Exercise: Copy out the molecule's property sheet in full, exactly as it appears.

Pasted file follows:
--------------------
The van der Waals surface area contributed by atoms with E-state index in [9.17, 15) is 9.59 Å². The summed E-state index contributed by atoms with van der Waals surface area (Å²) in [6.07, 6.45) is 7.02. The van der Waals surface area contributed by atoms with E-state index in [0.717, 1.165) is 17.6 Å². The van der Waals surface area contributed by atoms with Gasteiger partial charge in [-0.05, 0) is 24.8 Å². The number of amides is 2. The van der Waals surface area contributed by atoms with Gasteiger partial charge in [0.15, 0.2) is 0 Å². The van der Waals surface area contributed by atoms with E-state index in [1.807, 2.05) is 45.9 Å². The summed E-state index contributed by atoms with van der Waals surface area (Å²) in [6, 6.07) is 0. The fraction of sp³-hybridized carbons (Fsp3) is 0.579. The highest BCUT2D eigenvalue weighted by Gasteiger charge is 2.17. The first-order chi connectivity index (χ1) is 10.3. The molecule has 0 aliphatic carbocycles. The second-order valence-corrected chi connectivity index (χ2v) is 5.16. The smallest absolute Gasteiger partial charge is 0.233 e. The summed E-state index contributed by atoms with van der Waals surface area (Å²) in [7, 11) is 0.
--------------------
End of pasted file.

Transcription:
The van der Waals surface area contributed by atoms with E-state index in [9.17, 15) is 9.59 Å². The summed E-state index contributed by atoms with van der Waals surface area (Å²) in [6.07, 6.45) is 7.02. The van der Waals surface area contributed by atoms with E-state index in [0.717, 1.165) is 17.6 Å². The van der Waals surface area contributed by atoms with Gasteiger partial charge in [-0.05, 0) is 24.8 Å². The number of amides is 2. The van der Waals surface area contributed by atoms with Gasteiger partial charge in [0.15, 0.2) is 0 Å². The van der Waals surface area contributed by atoms with E-state index in [1.807, 2.05) is 45.9 Å². The summed E-state index contributed by atoms with van der Waals surface area (Å²) in [6, 6.07) is 0. The fraction of sp³-hybridized carbons (Fsp3) is 0.579. The highest BCUT2D eigenvalue weighted by Gasteiger charge is 2.17. The first-order chi connectivity index (χ1) is 10.3. The molecule has 0 aliphatic carbocycles. The second-order valence-corrected chi connectivity index (χ2v) is 5.16. The smallest absolute Gasteiger partial charge is 0.233 e. The summed E-state index contributed by atoms with van der Waals surface area (Å²) in [7, 11) is 0.